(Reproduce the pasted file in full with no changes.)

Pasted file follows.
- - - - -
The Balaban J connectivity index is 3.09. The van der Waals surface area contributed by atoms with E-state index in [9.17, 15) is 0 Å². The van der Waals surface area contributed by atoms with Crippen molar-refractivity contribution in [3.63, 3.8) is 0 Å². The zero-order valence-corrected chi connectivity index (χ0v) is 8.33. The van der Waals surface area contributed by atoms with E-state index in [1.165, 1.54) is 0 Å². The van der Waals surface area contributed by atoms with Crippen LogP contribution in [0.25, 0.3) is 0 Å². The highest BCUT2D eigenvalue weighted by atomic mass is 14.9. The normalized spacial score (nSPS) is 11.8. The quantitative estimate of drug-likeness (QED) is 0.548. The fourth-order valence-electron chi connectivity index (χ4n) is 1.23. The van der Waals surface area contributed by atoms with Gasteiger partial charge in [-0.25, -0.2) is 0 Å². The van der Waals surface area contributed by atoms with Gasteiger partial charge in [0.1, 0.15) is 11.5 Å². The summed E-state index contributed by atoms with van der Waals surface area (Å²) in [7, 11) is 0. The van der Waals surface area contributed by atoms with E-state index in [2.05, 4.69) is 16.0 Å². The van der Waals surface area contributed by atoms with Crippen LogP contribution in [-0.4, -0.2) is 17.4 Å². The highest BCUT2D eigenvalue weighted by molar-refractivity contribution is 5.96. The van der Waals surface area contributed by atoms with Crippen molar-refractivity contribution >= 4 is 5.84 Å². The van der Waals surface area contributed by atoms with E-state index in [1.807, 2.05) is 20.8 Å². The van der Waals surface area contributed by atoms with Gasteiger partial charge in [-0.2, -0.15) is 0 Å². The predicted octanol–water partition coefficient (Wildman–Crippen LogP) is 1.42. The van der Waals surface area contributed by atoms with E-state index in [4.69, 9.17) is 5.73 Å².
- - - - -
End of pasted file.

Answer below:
The Balaban J connectivity index is 3.09. The van der Waals surface area contributed by atoms with E-state index in [9.17, 15) is 0 Å². The van der Waals surface area contributed by atoms with Crippen molar-refractivity contribution in [3.63, 3.8) is 0 Å². The zero-order valence-corrected chi connectivity index (χ0v) is 8.33. The van der Waals surface area contributed by atoms with E-state index in [1.165, 1.54) is 0 Å². The van der Waals surface area contributed by atoms with Crippen LogP contribution in [0.25, 0.3) is 0 Å². The highest BCUT2D eigenvalue weighted by atomic mass is 14.9. The normalized spacial score (nSPS) is 11.8. The quantitative estimate of drug-likeness (QED) is 0.548. The fourth-order valence-electron chi connectivity index (χ4n) is 1.23. The van der Waals surface area contributed by atoms with Gasteiger partial charge in [-0.25, -0.2) is 0 Å². The van der Waals surface area contributed by atoms with Gasteiger partial charge in [0.1, 0.15) is 11.5 Å². The summed E-state index contributed by atoms with van der Waals surface area (Å²) in [7, 11) is 0. The van der Waals surface area contributed by atoms with E-state index in [2.05, 4.69) is 16.0 Å². The van der Waals surface area contributed by atoms with Crippen LogP contribution in [-0.4, -0.2) is 17.4 Å². The highest BCUT2D eigenvalue weighted by molar-refractivity contribution is 5.96. The van der Waals surface area contributed by atoms with Crippen molar-refractivity contribution >= 4 is 5.84 Å². The van der Waals surface area contributed by atoms with E-state index in [1.807, 2.05) is 20.8 Å². The van der Waals surface area contributed by atoms with Gasteiger partial charge in [-0.2, -0.15) is 0 Å². The predicted octanol–water partition coefficient (Wildman–Crippen LogP) is 1.42. The van der Waals surface area contributed by atoms with E-state index in [4.69, 9.17) is 5.73 Å².